picture of black hole by Alain .This file is licensed under the Creative Commons Attribution ShareAlike 2.5
New insights into how central supermassive black holes influence the evolution of their host galaxy are published in The Astronomical Journal.
How the activity of a supermassive black hole shapes its galaxy
Galaxies end up going through a phase in which they lose most of their gas, causing a change in their properties throughout their evolution. Current models of galaxy evolution suggest that this should happen over time in all galaxies, including our Milky Way. NYU Abu Dhabi Center for Astro, Particle and Planetary Physics (NYUAD) scientist Aisha Al Yazeedi and her team are investigating this process.
“The evolution of galaxies is directly related to the activity of their central supermassive black hole (ANSM) – he explains -. However, the connection between the activity of the ANSM and the expulsion of gas from the entire galaxy is little known. Observational studies, including our research, are essential to clarify how the central ANSM can influence the evolution of its entire host galaxy and to test key theoretical concepts in the field of astrophysics, he adds.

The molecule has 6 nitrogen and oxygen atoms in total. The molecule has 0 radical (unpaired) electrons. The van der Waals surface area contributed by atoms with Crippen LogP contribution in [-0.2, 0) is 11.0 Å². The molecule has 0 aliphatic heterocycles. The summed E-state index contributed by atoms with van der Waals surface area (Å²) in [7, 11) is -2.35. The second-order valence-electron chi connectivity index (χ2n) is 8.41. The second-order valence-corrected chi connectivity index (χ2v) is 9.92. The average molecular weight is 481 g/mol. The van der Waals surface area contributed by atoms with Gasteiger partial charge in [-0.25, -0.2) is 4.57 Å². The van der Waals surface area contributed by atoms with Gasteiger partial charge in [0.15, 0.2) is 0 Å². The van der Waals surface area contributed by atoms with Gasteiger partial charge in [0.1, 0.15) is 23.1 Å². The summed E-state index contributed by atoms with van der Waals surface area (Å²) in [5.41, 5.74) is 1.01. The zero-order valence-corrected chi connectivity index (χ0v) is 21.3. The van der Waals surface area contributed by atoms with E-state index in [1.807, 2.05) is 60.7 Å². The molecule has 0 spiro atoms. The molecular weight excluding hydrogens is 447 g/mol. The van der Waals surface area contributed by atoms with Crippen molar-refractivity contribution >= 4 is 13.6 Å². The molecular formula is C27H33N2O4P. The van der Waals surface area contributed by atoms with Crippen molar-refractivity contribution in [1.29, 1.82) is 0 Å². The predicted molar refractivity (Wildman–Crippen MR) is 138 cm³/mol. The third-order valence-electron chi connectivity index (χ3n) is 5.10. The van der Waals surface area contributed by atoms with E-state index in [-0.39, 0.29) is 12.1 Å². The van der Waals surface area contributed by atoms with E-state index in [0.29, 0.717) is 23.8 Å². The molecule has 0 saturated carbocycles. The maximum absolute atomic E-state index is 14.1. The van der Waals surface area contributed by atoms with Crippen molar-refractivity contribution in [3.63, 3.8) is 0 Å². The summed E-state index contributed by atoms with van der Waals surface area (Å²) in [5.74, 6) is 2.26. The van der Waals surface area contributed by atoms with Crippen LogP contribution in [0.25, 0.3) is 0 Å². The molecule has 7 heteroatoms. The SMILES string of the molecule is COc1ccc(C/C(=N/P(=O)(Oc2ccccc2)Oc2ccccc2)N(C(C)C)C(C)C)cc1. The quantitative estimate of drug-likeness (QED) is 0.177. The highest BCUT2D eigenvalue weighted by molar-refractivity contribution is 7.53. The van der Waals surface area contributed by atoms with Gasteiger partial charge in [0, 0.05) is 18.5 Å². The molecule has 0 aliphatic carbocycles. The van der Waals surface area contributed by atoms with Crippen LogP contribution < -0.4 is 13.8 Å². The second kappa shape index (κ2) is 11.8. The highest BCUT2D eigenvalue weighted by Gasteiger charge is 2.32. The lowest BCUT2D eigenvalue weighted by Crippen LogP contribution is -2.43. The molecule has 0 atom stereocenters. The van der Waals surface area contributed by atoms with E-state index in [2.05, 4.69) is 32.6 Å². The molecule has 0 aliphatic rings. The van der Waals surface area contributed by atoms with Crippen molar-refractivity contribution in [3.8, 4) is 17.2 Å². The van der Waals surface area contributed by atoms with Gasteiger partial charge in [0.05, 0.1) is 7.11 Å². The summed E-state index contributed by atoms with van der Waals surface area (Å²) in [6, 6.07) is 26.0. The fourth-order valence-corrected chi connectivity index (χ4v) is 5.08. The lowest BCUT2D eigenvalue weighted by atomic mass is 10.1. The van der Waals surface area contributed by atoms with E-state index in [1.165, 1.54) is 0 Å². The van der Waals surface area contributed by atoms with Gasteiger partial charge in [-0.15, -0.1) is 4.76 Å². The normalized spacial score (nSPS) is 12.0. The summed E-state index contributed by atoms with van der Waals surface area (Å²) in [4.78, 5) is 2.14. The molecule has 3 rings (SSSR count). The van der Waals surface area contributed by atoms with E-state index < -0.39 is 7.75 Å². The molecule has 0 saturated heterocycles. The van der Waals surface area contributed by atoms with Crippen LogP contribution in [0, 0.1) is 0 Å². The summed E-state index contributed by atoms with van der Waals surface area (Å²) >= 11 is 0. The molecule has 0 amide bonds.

His findings describe the gas ejection mechanisms, the outflow properties, and how they relate to the activity of the supermassive black hole at the center of the host galaxy.
To do this, the article presents a detailed radio and optical study of the galaxy MaNGA 1-166919, which appears to have an active galactic nucleus (AGN). The radio morphology shows two lobes (jets) emanating from the center of the galaxy, a clear sign of AGN activity that could be driving the optical outflow.